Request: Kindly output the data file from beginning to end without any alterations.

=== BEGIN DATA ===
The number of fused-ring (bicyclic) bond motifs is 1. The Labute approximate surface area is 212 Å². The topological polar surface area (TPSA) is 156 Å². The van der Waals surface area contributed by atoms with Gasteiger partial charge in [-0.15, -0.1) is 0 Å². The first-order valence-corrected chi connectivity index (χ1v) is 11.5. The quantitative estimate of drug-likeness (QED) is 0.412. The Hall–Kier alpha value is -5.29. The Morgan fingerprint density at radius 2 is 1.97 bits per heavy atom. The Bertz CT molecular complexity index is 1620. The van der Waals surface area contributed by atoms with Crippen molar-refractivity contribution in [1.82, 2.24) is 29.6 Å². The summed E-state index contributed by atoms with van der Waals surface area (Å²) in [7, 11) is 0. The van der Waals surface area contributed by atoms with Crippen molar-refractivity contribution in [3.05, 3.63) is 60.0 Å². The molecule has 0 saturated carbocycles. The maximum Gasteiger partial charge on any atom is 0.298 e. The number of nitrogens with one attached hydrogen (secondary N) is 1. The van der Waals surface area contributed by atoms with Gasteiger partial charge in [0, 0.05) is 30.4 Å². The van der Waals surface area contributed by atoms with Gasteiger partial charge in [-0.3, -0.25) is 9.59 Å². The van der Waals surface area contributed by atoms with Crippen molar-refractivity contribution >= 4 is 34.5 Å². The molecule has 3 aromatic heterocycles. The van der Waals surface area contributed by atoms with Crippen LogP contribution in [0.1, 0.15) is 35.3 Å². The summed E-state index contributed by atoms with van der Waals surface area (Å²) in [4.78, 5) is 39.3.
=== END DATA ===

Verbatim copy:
The number of fused-ring (bicyclic) bond motifs is 1. The Labute approximate surface area is 212 Å². The topological polar surface area (TPSA) is 156 Å². The van der Waals surface area contributed by atoms with Gasteiger partial charge in [-0.15, -0.1) is 0 Å². The first-order valence-corrected chi connectivity index (χ1v) is 11.5. The quantitative estimate of drug-likeness (QED) is 0.412. The Hall–Kier alpha value is -5.29. The Morgan fingerprint density at radius 2 is 1.97 bits per heavy atom. The Bertz CT molecular complexity index is 1620. The van der Waals surface area contributed by atoms with Crippen molar-refractivity contribution in [1.82, 2.24) is 29.6 Å². The summed E-state index contributed by atoms with van der Waals surface area (Å²) in [7, 11) is 0. The van der Waals surface area contributed by atoms with Crippen molar-refractivity contribution in [3.05, 3.63) is 60.0 Å². The molecule has 0 saturated carbocycles. The maximum Gasteiger partial charge on any atom is 0.298 e. The number of nitrogens with one attached hydrogen (secondary N) is 1. The van der Waals surface area contributed by atoms with Gasteiger partial charge in [0, 0.05) is 30.4 Å². The van der Waals surface area contributed by atoms with Gasteiger partial charge in [-0.3, -0.25) is 9.59 Å². The van der Waals surface area contributed by atoms with Crippen molar-refractivity contribution >= 4 is 34.5 Å². The molecule has 3 aromatic heterocycles. The van der Waals surface area contributed by atoms with Crippen LogP contribution in [0.1, 0.15) is 35.3 Å². The summed E-state index contributed by atoms with van der Waals surface area (Å²) in [4.78, 5) is 39.3.